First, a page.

http://www.open.ac.uk/platform/news/ou-news/new-vice-chancellor-announced?ONEML=pf001&MEDIA=pf001os_07

  6. Dante said,

    December 18, 2008 at 8:08 am

    Gravatar

    I can see the problem; as an OU student, I will run on Linux. For the OU itself, they’d need to train their tutors and ask that most of their students switch from one almost globally known interface to one that is, lets face it, different from Microsoft’s desktop.

    Note I am not saying bad, or good, but different.

    The obsucre naming conventions for Linux software, for instance, are part of the learning curve. (IE, instead of something with a catchy name, like Azure, or some rubbish like that, it’s given the name of 3543lb.3.0) The fact that there is no one clear guide for installing software in Linux aimed at a M$ customer is a big problem.

    I

  7. Jim said,

    December 18, 2008 at 8:26 am

    Gravatar

    well I am an OU student as well.
    cant say I see much difference in the interface between MS office and open office or star office which the OU supply.
    Better to teach word processing rather than a word processor.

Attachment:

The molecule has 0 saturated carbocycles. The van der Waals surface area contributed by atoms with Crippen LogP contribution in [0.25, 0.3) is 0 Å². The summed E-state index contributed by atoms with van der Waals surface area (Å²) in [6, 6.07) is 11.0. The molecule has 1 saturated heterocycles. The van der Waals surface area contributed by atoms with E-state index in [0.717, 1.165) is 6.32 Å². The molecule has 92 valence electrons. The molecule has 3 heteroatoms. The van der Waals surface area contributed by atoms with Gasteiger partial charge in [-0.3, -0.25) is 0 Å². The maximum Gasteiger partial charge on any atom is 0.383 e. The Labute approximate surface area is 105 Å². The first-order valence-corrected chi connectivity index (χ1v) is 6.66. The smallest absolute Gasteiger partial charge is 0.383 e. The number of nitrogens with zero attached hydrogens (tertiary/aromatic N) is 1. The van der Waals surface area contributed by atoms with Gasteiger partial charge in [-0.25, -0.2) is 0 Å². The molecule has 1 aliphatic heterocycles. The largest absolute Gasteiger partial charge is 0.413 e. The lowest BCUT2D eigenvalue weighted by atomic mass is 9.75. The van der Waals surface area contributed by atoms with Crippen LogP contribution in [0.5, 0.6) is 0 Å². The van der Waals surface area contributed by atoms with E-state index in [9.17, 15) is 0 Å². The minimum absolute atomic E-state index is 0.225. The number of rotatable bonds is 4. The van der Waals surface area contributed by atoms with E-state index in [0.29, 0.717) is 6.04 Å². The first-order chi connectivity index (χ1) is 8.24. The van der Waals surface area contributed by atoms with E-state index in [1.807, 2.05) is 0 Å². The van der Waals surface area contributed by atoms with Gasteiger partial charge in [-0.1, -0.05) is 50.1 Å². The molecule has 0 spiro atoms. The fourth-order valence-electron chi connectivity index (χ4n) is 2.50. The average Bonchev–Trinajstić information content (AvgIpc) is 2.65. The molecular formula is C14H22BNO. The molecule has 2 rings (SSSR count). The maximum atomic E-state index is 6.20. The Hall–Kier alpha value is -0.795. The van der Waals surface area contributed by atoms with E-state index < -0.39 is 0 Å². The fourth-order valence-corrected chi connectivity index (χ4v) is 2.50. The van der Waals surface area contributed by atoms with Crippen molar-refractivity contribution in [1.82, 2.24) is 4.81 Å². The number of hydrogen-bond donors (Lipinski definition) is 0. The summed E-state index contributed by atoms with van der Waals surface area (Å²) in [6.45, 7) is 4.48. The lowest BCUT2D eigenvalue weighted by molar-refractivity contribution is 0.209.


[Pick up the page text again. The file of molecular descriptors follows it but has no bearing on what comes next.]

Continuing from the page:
8. Charles Oliver said,

    December 18, 2008 at 1:09 pm

    Gravatar

    I have to agree with the majority of comments disagreeing with the tack of this article.

    As mentioned the OU distribute StarOffice to students. They also use FirstClass which has a Linux client (not open source) and a web interface.

    Though they aim their requirements Windows, they at least mention Macs on their student pages and it’s quite possible to access all that is required using Linux.

    That’s not a brilliant situation but it’s better than some other UK universities. I have recently been using the facilities at another UK university and the only way I can access parts of their system is via XP in Virtualbox.

    Though the tide is moving against the Microsoft monopoly it’s not gone yet and I guess the OU have to support what people have on their home systems.

  9. Bob Mottram said,

    December 18, 2008 at 3:51 pm

    Gravatar

    Traditionally higher education in the UK was the preserve of a wealthy upper middle class elite, and the Open University’s remit was to open up the possibility of higher education to everyone, by providing it at minimal cost and at the student’s convenience. Given the OU’s goals it absolutely seems like a no-brainer that if they’re requiring students to use computers that the software should be primarily FOSS based – both for reasons of cost and for reasons of facilitating study in computer science and related courses (you cannot genuinely study a Microsoft Windows OS, since the code is a secret).

  10. Roy Schestowitz said,

    December 18, 2008 at 3:55 pm

    Gravatar

    Here is an explanation of why Free software is required in education.

  11. Jo Shields said,

    December 18, 2008 at 4:42 pm

    Gravatar

    Here is an explanation of why Free software is required in education

    It’s a reasonable argument – I especially liked the OLPC approach of allowing 1-click access to the source of any app on the system